Jim Malewitz

Jim Malewitz covers energy for the Tribune. Before arriving, he spent two years covering energy and environmental issues for Stateline, a nonprofit news service in Washington, D.C., where his work also appeared in The Washington Post and Chicago Tribune, among other newspapers. A native of Michigan, Jim has an undergraduate degree from Grinnell College in Iowa, where he played varsity baseball. He also holds a master’s from the University of Iowa, where he helped launch the nonprofit Iowa Center for Public Affairs Journalism. Jim loves tacos and barbecue, making him a good match for Austin’s eating scene. However, he remains on the lookout for great waffles.

Recent Contributions

House Signs Off on Body Camera Bill

Austin Police Chief Art Acevedo and Austin Police Association President Kenneth Casaday speak with state Sen. Royce West, D-Dallas, right, on Feb. 12, 2015, at the Texas Capitol.
Austin Police Chief Art Acevedo and Austin Police Association President Kenneth Casaday speak with state Sen. Royce West, D-Dallas, right, on Feb. 12, 2015, at the Texas Capitol.

The Texas House has tentatively approved legislation that could increase the use of cameras worn by police officers, an effort to smooth relations between law enforcement and the public by making their interactions more transparent.

 

OSHA Chief: Fine for Deadly Leak "Petty Cash" for DuPont

DuPont's chemical plant in La Porte. In November 2014, a toxic gas leak killed four workers inside a unit that manufactures a popular insecticide called Lannate.
DuPont's chemical plant in La Porte. In November 2014, a toxic gas leak killed four workers inside a unit that manufactures a popular insecticide called Lannate.

Seven months after a toxic gas leak killed four workers at DuPont’s chemical plant in La Porte, a top U.S. labor official blasted the company’s commitment to workplace safety, saying he wished he could hand out a stiffer punishment.

 

With HB 40 Signed, Fracking to Resume in Denton

A gas well last fracked in March sits less than 400 feet from a home in Denton, which just became Texas' first city to ban fracking.
A gas well last fracked in March sits less than 400 feet from a home in Denton, which just became Texas' first city to ban fracking.

The first Texas town to ban hydraulic fracturing is poised to be fracked again. Vantage Energy plans to resume fracking operations at eight gas wells in Denton on June 1, the Colorado-based operator has told city officials.

 

Harris County in Crosshairs of Pollution Lawsuit Limits

State Sen. Kelly Hancock, R-North Richland Hills, speaking at the Texas Public Policy Foundation legislative orientation session on Jan. 7, 2015.
State Sen. Kelly Hancock, R-North Richland Hills, speaking at the Texas Public Policy Foundation legislative orientation session on Jan. 7, 2015.

In a session that's been kind to business interests, local control might be about to take another hit as the Senate tentatively approves legislation that could make it harder for counties to sue polluters.

 

 

Abbott Signs "Denton Fracking Bill"

Gov. Greg Abbott discusses HB40 with the press prior to its ceremonial signing in the Governor's Reception Room on May 18, 2015. The bill gives the state exclusive control over regulation of oil and gas operations, and preempting local laws against fracking.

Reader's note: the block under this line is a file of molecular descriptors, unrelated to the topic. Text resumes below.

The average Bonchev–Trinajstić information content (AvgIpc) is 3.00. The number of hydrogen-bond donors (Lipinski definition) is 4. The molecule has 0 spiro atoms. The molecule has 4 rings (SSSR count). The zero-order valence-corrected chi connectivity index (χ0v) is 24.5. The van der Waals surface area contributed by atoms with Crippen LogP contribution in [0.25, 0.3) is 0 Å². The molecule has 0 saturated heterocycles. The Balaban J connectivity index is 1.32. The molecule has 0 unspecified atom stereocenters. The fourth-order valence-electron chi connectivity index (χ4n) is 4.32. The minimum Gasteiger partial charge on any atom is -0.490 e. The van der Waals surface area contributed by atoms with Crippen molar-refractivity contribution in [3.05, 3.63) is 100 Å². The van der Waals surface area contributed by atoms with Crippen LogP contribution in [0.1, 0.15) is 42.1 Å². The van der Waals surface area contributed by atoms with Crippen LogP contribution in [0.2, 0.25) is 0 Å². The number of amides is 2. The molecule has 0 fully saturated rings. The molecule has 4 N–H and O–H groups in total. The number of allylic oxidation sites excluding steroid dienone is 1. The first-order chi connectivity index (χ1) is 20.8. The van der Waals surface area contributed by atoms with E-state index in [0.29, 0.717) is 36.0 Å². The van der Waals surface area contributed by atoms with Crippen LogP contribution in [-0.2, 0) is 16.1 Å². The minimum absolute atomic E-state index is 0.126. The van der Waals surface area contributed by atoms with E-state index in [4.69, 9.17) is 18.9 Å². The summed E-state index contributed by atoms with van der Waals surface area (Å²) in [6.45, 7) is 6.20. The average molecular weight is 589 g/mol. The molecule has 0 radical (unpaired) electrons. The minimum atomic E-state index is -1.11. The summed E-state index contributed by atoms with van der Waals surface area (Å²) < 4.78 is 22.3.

Gov. Greg Abbott discusses HB40 with the press prior to its ceremonial signing in the Governor's Reception Room on May 18, 2015. The bill gives the state exclusive control over regulation of oil and gas operations, and preempting local laws against fracking.

Saying Texas needs to avoid a “patchwork of local regulations” that threaten oil and gas production, Gov. Greg Abbott on Monday signed legislation that would pre-empt local efforts to regulate a wide variety of drilling-related activities.

 

House Republicans Reaffirm Support of Gay Marriage Ban

During the Defense of Texas Marriage Amendment Rally on Mar. 23, 2015 at the Texas Capitol, a protester raises questions of marriage sanctity noting celebrities who've been married multiple times.
During the Defense of Texas Marriage Amendment Rally on Mar. 23, 2015 at the Texas Capitol, a protester raises questions of marriage sanctity noting celebrities who've been married multiple times.

House Republicans want Texans to know they still oppose same-sex marriage – even if foot-dragging Democrats thwarted a debate on the polarizing subject Thursday night.

 

Texas House Again Takes Aim at Denton's Fracking Ban

State lawmakers, the oil and gas industry and national environmental groups are asking deep questions about Denton, home to two universities, 277 gas wells and now, thanks to a rag-tag group of local activists, Texas’ first ban on hydraulic fracturing.
State lawmakers, the oil and gas industry and national environmental groups are asking deep questions about Denton, home to two universities, 277 gas wells and now, thanks to a rag-tag group of local activists, Texas’ first ban on hydraulic fracturing.

Four days after the Senate approved landmark legislation that would pre-empt local control over a variety of oil and gas activities, the Texas House advanced another response to Denton's vote to ban hydraulic fracturing.

Senate Takes Aim at Public Labor Groups

State employees with the Texas State Employees Union (TSEU) hold a small rally at the Texas Capitol entrance during the first day of the session on Jan. 13, 2015.
State employees with the Texas State Employees Union (TSEU) hold a small rally at the Texas Capitol entrance during the first day of the session on Jan. 13, 2015.

The Texas Senate on Thursday passed legislation that would make it tougher for public sector labor groups to collect dues by prohibiting state agencies and local governments from deducting union dues from many paychecks.